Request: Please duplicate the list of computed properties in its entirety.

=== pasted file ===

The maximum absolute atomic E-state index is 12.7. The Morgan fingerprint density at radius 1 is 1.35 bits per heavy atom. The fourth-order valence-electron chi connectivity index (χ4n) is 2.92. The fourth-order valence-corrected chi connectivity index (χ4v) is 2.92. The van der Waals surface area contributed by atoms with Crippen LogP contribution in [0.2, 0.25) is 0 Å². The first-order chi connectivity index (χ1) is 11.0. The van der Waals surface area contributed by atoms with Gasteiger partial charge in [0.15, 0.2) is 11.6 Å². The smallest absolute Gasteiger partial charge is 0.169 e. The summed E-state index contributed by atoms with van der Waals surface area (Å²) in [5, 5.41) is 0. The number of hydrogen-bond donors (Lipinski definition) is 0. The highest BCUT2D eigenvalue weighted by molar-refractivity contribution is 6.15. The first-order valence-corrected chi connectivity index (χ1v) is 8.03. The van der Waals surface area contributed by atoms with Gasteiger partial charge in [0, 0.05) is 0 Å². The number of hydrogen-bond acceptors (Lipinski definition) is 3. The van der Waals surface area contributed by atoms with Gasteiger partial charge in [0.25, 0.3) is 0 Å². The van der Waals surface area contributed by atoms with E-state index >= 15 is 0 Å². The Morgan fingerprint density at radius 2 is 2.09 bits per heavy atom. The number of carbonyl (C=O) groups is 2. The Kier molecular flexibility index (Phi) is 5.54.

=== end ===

The maximum absolute atomic E-state index is 12.7. The Morgan fingerprint density at radius 1 is 1.35 bits per heavy atom. The fourth-order valence-electron chi connectivity index (χ4n) is 2.92. The fourth-order valence-corrected chi connectivity index (χ4v) is 2.92. The van der Waals surface area contributed by atoms with Crippen LogP contribution in [0.2, 0.25) is 0 Å². The first-order chi connectivity index (χ1) is 11.0. The van der Waals surface area contributed by atoms with Gasteiger partial charge in [0.15, 0.2) is 11.6 Å². The smallest absolute Gasteiger partial charge is 0.169 e. The summed E-state index contributed by atoms with van der Waals surface area (Å²) in [5, 5.41) is 0. The number of hydrogen-bond donors (Lipinski definition) is 0. The highest BCUT2D eigenvalue weighted by molar-refractivity contribution is 6.15. The first-order valence-corrected chi connectivity index (χ1v) is 8.03. The van der Waals surface area contributed by atoms with Gasteiger partial charge in [0, 0.05) is 0 Å². The number of hydrogen-bond acceptors (Lipinski definition) is 3. The van der Waals surface area contributed by atoms with Gasteiger partial charge in [0.25, 0.3) is 0 Å². The van der Waals surface area contributed by atoms with E-state index >= 15 is 0 Å². The Morgan fingerprint density at radius 2 is 2.09 bits per heavy atom. The number of carbonyl (C=O) groups is 2. The Kier molecular flexibility index (Phi) is 5.54.